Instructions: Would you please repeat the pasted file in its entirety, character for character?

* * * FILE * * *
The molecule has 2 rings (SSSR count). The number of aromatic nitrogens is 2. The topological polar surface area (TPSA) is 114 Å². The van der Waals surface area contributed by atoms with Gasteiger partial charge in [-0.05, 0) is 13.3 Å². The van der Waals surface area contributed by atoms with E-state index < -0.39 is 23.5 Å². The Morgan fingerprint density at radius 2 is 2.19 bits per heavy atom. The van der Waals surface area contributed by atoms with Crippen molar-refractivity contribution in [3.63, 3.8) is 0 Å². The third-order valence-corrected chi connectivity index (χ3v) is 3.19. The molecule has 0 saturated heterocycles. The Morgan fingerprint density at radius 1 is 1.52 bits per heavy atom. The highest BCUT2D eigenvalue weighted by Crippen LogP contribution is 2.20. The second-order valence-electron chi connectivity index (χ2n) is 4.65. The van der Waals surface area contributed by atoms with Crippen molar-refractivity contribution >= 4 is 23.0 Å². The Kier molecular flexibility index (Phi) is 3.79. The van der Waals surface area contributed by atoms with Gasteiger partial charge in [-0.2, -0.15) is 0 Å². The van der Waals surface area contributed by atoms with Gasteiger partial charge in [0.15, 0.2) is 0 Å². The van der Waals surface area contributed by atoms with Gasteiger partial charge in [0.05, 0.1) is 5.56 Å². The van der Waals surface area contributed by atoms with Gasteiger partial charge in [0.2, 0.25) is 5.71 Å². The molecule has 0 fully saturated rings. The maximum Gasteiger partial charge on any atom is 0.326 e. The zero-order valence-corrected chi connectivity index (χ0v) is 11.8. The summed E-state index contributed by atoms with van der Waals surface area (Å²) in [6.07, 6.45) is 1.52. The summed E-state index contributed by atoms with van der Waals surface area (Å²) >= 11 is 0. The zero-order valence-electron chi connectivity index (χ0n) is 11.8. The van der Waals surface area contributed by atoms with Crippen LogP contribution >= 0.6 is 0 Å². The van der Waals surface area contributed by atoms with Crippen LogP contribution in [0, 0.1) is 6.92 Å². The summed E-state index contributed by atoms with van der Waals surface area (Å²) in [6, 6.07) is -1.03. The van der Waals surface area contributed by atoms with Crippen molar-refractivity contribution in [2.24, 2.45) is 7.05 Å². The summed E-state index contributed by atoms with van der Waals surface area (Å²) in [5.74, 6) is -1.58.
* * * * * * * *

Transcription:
The molecule has 2 rings (SSSR count). The number of aromatic nitrogens is 2. The topological polar surface area (TPSA) is 114 Å². The van der Waals surface area contributed by atoms with Gasteiger partial charge in [-0.05, 0) is 13.3 Å². The van der Waals surface area contributed by atoms with E-state index < -0.39 is 23.5 Å². The Morgan fingerprint density at radius 2 is 2.19 bits per heavy atom. The van der Waals surface area contributed by atoms with Crippen molar-refractivity contribution in [3.63, 3.8) is 0 Å². The third-order valence-corrected chi connectivity index (χ3v) is 3.19. The molecule has 0 saturated heterocycles. The Morgan fingerprint density at radius 1 is 1.52 bits per heavy atom. The highest BCUT2D eigenvalue weighted by Crippen LogP contribution is 2.20. The second-order valence-electron chi connectivity index (χ2n) is 4.65. The van der Waals surface area contributed by atoms with Crippen molar-refractivity contribution >= 4 is 23.0 Å². The Kier molecular flexibility index (Phi) is 3.79. The van der Waals surface area contributed by atoms with Gasteiger partial charge in [-0.2, -0.15) is 0 Å². The van der Waals surface area contributed by atoms with Gasteiger partial charge in [0.15, 0.2) is 0 Å². The van der Waals surface area contributed by atoms with Gasteiger partial charge in [0.05, 0.1) is 5.56 Å². The van der Waals surface area contributed by atoms with Gasteiger partial charge in [0.2, 0.25) is 5.71 Å². The molecule has 0 fully saturated rings. The maximum Gasteiger partial charge on any atom is 0.326 e. The zero-order valence-corrected chi connectivity index (χ0v) is 11.8. The summed E-state index contributed by atoms with van der Waals surface area (Å²) in [6.07, 6.45) is 1.52. The summed E-state index contributed by atoms with van der Waals surface area (Å²) >= 11 is 0. The zero-order valence-electron chi connectivity index (χ0n) is 11.8. The van der Waals surface area contributed by atoms with Crippen LogP contribution >= 0.6 is 0 Å². The van der Waals surface area contributed by atoms with Crippen LogP contribution in [0, 0.1) is 6.92 Å². The summed E-state index contributed by atoms with van der Waals surface area (Å²) in [6, 6.07) is -1.03. The van der Waals surface area contributed by atoms with Crippen molar-refractivity contribution in [2.24, 2.45) is 7.05 Å². The summed E-state index contributed by atoms with van der Waals surface area (Å²) in [5.74, 6) is -1.58.